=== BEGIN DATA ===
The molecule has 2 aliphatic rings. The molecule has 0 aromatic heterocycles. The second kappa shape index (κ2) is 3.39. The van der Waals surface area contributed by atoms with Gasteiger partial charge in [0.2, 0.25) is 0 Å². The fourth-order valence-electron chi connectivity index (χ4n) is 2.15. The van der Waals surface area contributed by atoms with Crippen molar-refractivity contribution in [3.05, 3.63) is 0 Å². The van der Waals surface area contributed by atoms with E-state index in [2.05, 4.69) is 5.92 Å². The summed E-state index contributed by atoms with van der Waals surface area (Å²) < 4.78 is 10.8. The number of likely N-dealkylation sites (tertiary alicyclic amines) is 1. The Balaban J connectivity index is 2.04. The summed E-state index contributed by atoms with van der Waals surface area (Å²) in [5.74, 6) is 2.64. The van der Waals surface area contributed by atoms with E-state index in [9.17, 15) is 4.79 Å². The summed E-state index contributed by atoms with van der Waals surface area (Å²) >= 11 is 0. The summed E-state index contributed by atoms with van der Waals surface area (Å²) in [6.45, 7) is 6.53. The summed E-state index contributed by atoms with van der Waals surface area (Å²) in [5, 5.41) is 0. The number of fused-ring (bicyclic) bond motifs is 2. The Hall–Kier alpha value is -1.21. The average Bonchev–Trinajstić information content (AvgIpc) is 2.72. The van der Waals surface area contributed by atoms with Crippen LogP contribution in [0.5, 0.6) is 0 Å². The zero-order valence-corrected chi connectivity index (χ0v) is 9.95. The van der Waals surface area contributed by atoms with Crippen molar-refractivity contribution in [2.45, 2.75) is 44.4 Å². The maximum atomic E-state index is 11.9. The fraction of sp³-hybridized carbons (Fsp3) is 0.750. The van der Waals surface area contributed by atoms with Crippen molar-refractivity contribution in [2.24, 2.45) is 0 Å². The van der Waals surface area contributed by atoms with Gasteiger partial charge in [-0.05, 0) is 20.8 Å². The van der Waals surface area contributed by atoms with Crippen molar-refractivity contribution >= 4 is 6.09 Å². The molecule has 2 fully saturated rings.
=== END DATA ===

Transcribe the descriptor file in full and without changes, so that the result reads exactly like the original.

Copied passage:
The molecule has 2 aliphatic rings. The molecule has 0 aromatic heterocycles. The second kappa shape index (κ2) is 3.39. The van der Waals surface area contributed by atoms with Gasteiger partial charge in [0.2, 0.25) is 0 Å². The fourth-order valence-electron chi connectivity index (χ4n) is 2.15. The van der Waals surface area contributed by atoms with Crippen molar-refractivity contribution in [3.05, 3.63) is 0 Å². The van der Waals surface area contributed by atoms with E-state index in [2.05, 4.69) is 5.92 Å². The summed E-state index contributed by atoms with van der Waals surface area (Å²) < 4.78 is 10.8. The number of likely N-dealkylation sites (tertiary alicyclic amines) is 1. The Balaban J connectivity index is 2.04. The summed E-state index contributed by atoms with van der Waals surface area (Å²) in [5.74, 6) is 2.64. The van der Waals surface area contributed by atoms with E-state index in [9.17, 15) is 4.79 Å². The summed E-state index contributed by atoms with van der Waals surface area (Å²) >= 11 is 0. The summed E-state index contributed by atoms with van der Waals surface area (Å²) in [6.45, 7) is 6.53. The summed E-state index contributed by atoms with van der Waals surface area (Å²) in [5, 5.41) is 0. The number of fused-ring (bicyclic) bond motifs is 2. The Hall–Kier alpha value is -1.21. The average Bonchev–Trinajstić information content (AvgIpc) is 2.72. The van der Waals surface area contributed by atoms with Crippen LogP contribution in [0.5, 0.6) is 0 Å². The zero-order valence-corrected chi connectivity index (χ0v) is 9.95. The van der Waals surface area contributed by atoms with Crippen molar-refractivity contribution in [2.45, 2.75) is 44.4 Å². The maximum atomic E-state index is 11.9. The fraction of sp³-hybridized carbons (Fsp3) is 0.750. The van der Waals surface area contributed by atoms with Crippen molar-refractivity contribution in [2.24, 2.45) is 0 Å². The van der Waals surface area contributed by atoms with Gasteiger partial charge in [-0.05, 0) is 20.8 Å². The van der Waals surface area contributed by atoms with Crippen molar-refractivity contribution >= 4 is 6.09 Å². The molecule has 2 fully saturated rings.